adjustment from the current level to the right level after the  adjustment from the current level to the right level after the
Line 1240  this may lead to increased space needs f Line 1424  this may lead to increased space needs f
 usually less than reclaiming this space would cost in code size.  usually less than reclaiming this space would cost in code size.
   
   
   @node ANS Forth locals,  , gforth locals, Locals
 @subsection ANS Forth locals  @subsection ANS Forth locals
   
 The ANS Forth locals wordset does not define a syntax for locals, but  The ANS Forth locals wordset does not define a syntax for locals, but
Line 1274  The whole definition must be in one line Line 1459  The whole definition must be in one line
 @end itemize  @end itemize
   
 Locals defined in this way behave like @code{VALUE}s  Locals defined in this way behave like @code{VALUE}s
 (@xref{values}). I.e., they are initialized from the stack. Using their  (@xref{Values}). I.e., they are initialized from the stack. Using their
 name produces their value. Their value can be changed using @code{TO}.  name produces their value. Their value can be changed using @code{TO}.
   
 Since this syntax is supported by gforth directly, you need not do  Since this syntax is supported by gforth directly, you need not do
Line 1299  programs harder to read, and easier to m Line 1484  programs harder to read, and easier to m
 merit of this syntax is that it is easy to implement using the ANS Forth  merit of this syntax is that it is easy to implement using the ANS Forth
 locals wordset.  locals wordset.
   
   @node Defining Words, Wordlists, Locals, Words
   @section Defining Words
   
   @node Values,  , Defining Words, Defining Words
   @subsection Values
   
   @node Wordlists, Files, Defining Words, Words
   @section Wordlists
   
   @node Files, Blocks, Wordlists, Words
   @section Files
   
   @node Blocks, Other I/O, Files, Words
   @section Blocks
   
   @node Other I/O, Programming Tools, Blocks, Words
   @section Other I/O
   
   @node Programming Tools, Threading Words, Other I/O, Words
   @section Programming Tools
   
   @menu
   * Debugging::                   Simple and quick.
   * Assertions::                  Making your programs self-checking.
   @end menu
   
   @node Debugging, Assertions, Programming Tools, Programming Tools
   @subsection Debugging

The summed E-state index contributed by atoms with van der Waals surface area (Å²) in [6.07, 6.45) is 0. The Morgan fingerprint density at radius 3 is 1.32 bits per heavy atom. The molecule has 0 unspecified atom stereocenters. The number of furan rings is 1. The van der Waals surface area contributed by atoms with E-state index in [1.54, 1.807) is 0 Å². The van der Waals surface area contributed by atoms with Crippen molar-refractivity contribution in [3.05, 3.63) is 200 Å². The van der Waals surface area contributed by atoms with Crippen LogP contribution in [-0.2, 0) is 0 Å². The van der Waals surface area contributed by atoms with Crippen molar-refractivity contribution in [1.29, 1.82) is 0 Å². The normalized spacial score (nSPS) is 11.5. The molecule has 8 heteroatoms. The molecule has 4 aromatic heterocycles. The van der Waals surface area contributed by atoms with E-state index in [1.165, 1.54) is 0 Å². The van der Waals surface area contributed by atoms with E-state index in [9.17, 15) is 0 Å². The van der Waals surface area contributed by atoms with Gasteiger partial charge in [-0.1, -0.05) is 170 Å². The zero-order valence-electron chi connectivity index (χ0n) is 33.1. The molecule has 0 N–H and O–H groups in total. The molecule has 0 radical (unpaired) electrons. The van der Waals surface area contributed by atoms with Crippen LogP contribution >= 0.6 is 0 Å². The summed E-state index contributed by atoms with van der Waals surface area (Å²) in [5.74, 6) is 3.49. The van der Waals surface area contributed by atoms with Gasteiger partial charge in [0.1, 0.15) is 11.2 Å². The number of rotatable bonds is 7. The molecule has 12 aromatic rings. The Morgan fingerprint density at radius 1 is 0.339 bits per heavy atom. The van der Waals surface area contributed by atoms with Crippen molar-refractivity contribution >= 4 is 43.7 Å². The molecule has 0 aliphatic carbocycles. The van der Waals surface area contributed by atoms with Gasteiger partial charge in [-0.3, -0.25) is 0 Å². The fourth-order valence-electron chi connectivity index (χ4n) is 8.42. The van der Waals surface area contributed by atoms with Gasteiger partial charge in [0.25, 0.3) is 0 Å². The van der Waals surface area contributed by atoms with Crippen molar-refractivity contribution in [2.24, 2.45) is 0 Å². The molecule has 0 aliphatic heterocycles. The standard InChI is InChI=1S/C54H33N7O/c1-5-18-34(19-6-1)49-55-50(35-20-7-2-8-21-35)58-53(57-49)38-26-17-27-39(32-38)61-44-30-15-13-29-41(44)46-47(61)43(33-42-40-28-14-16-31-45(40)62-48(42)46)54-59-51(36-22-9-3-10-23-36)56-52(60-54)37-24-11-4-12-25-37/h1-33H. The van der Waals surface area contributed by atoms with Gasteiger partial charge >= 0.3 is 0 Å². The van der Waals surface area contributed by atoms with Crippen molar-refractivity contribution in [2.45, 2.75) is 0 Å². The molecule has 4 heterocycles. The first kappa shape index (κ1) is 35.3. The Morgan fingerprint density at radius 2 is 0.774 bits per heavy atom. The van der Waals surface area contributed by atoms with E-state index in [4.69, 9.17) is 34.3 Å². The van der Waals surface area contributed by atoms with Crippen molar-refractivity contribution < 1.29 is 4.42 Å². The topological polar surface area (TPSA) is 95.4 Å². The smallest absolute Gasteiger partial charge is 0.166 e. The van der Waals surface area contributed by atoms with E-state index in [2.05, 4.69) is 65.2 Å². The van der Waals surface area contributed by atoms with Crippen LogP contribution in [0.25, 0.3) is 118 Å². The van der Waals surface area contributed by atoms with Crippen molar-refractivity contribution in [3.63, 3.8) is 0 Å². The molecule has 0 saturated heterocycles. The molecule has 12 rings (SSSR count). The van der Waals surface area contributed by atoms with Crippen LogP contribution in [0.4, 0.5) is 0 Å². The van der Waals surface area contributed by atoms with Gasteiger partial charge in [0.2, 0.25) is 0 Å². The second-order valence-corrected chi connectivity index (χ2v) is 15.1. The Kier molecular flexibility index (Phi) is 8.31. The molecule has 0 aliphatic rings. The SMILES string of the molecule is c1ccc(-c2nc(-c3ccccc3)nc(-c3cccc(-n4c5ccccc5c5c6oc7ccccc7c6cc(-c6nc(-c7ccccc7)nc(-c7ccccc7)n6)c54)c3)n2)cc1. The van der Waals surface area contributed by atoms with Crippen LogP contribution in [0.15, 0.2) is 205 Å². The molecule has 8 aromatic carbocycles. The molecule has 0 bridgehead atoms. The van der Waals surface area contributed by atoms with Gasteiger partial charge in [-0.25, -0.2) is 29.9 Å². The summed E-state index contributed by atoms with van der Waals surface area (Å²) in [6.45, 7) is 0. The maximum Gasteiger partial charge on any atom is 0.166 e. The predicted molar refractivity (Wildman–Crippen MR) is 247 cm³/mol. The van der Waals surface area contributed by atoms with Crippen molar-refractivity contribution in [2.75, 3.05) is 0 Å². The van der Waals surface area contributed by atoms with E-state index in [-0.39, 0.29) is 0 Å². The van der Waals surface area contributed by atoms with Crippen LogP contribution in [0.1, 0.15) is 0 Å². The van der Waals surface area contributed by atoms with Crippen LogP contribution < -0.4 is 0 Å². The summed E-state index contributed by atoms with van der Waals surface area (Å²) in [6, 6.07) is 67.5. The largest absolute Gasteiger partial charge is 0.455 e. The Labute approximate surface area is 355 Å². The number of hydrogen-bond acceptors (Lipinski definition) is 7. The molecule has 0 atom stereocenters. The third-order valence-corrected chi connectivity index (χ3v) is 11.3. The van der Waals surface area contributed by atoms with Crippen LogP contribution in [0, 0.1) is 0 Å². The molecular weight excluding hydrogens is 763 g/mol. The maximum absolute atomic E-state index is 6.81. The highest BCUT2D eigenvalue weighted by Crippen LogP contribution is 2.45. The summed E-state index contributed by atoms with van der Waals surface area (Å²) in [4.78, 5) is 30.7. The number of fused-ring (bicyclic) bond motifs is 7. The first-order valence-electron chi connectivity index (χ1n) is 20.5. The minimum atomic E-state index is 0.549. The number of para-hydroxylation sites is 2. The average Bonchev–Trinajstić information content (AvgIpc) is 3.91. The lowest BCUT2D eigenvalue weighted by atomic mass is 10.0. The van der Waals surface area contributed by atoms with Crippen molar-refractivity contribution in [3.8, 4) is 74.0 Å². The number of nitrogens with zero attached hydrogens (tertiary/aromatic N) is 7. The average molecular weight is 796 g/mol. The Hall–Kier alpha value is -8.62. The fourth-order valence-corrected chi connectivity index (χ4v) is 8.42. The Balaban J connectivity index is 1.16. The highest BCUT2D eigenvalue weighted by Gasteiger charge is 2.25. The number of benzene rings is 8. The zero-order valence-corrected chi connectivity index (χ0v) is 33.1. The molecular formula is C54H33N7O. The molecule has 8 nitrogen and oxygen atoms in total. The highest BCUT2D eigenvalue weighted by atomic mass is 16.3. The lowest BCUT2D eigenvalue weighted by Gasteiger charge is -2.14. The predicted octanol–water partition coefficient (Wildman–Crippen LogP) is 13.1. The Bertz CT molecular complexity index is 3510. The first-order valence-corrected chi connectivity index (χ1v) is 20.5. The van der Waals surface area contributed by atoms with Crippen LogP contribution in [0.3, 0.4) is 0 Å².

The simple debugging aids provided in @file{debugging.fs}
   are meant to support a different style of debugging than the
   tracing/stepping debuggers used in languages with long turn-around
   times.
   
   A much better (faster) way in fast-compilig languages is to add
   printing code at well-selected places, let the program run, look at
   the output, see where things went wrong, add more printing code, etc.,
   until the bug is found.
   
   The word @code{~~} is easy to insert. It just prints debugging
   information (by default the source location and the stack contents). It
   is also easy to remove (@kbd{C-x ~} in the Emacs Forth mode to
   query-replace them with nothing). The deferred words
   @code{printdebugdata} and @code{printdebugline} control the output of
   @code{~~}. The default source location output format works well with
   Emacs' compilation mode, so you can step through the program at the
   source level using @kbd{C-x `} (the advantage over a stepping debugger
   is that you can step in any direction and you know where the crash has
   happened or where the strange data has occurred).
   
   Note that the default actions clobber the contents of the pictured
   numeric output string, so you should not use @code{~~}, e.g., between
   @code{<#} and @code{#>}.
   
   doc-~~
   doc-printdebugdata
   doc-printdebugline
   
   @node Assertions,  , Debugging, Programming Tools
   @subsection Assertions
   
   It is a good idea to make your programs self-checking, in particular, if
   you use an assumption (e.g., that a certain field of a data structure is
   never zero) that may become wrong during maintenance. GForth supports